Uma took this photo.
Once I heard an urban legend about a bride, supposedly a friend-of-a-friend, who made her bridesmaids lose weight for her wedding.
I was amazed that she (a) cared; and (b) had the fearlessness to look a friend in the eye, ask her for a hugely expensive favor, criticize her looks, and then ask her to change for the sake of wedding pictures.
Mostly (a), but … who are these people and how do they get that kind of hubris? I have trouble asking friends for money when they owe me.
I’ve never actually met a bridezilla. Do they really exist?
Some of my friends have jokingly described themselves as such, like when one wanted a difficult-to-find dress, and another wanted to use locally-grown pears to decorate the tables and asked her friends to polish them.
But in these cases, being bridezilla just meant, “a woman with an opinion about how her wedding should go,” and not “a raving lunatic.”
By these standards, I was not a bridezilla. And I do not say this to humblebrag, though I can imagine it sounds a lot like when, in my 20s, I’d hear women say things like, “I could never have a one-night stand, not even if I tried.”
(The implication, of course, was that they were too wholesome and had too many options to stoop so low.)
I assure you, I’m not cool and easy-going—more like overcome with paralysis and overwhelmed by choices. As I’ve learned, there are many ways to be a pain in the ass to people who love you; there are a million ways to be bridezilla. As my sister Coco once said to me: “It’s like you’re trying so hard not to be Bridezilla, that you’re ironically being Bridezilla.”
Some choose fight, I chose flight.
Here’s something else I’ve learned: if you’re the bride, the world still believes it’s your Day. Regardless of where you stand on gender roles, and the wedding-industrio-complex, the world has a point, because—if you choose to go down the traditional-route—you have a starring role in the family pageant that is a wedding.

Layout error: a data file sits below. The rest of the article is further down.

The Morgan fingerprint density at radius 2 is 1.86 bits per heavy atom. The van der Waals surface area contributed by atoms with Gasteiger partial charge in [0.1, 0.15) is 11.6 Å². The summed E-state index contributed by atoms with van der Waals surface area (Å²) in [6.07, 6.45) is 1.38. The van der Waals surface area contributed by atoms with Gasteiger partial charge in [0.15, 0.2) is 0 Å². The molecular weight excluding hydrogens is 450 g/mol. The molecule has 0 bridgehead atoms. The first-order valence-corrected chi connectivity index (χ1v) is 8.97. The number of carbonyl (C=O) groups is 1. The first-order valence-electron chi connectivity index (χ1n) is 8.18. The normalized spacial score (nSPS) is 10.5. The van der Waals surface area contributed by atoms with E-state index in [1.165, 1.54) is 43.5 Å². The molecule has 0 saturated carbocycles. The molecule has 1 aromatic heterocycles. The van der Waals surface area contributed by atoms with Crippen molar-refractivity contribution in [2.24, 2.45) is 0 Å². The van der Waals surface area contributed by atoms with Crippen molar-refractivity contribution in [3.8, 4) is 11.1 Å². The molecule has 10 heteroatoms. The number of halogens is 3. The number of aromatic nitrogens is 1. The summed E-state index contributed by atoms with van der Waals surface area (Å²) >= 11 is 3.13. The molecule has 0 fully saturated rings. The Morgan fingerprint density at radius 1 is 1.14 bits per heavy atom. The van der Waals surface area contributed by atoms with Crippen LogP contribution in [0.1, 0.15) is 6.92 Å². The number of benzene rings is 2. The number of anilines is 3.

The simplest way you can help the people you love in the months leading up to the Day is to have a vision for how they can help you. Manage them, if you want to be crass about it. Basically, be a bridezilla.
No one wants to be that jackass relative who ruins your day. Family members expect to be told what tie to wear or what color dress to buy. (Tip: saying, “I really don’t care,” makes it sound like you don’t care about them or their question, not that you low-key and chill.)
If you are clear about what you want, everyone is happy. And if you are not, you are like a drunk ship captain scaring away the sailors with your incoherence — people are coming to you with questions and concerns, but leaving more afraid for the future.
(Of course, you should be flexible and not be a dictator about it, but that’s obvious, right?)
What was going on my head is that party planning is not my strong suit, and it became easier to do nothing than to investigate the millions of options and make a plan. Wedding sites were not helpful friends, they freaked me out with the DIY hand-carved hangers, and customized programs. When The Knot started sending me emil countdowns to my big day, I unsubscribed.
Also, over the years, I’d absorbed enough disdain for the wedding industrio-complex, and so fully embraced the mantra “it’s not about the party, it’s about the marriage,” that I ignored the fact that party is special, too. At least it is if you invite people you love and want them to have fun.
Thankfully my sister and my mom helped with everything from picking flowers to menu options to helping me choose a dress. And Joanna kicked in with everything else. (In fact, I’m worried that if any of them see this, they will be like, “Kerry you did not plan a thing, you fool.”)
But my point is that I could have made everyone’s lives easier in the months leading up to it if, CEO-style, I’d started with a clear mission statement, like, “we really want to live out our vision of a 1980s high school prom and have mermaids and lobster decor!”
Or whatever. Help them help you.
And so, my unsolicited advice to everyone planning a wedding is: Don’t be afraid to be bridezilla. It’s the kind thing to do.
And once you’re done with that, we can work on having stricter definitions of “bridezilla” and delve into gender roles and the wedding-industrial-complex and all that.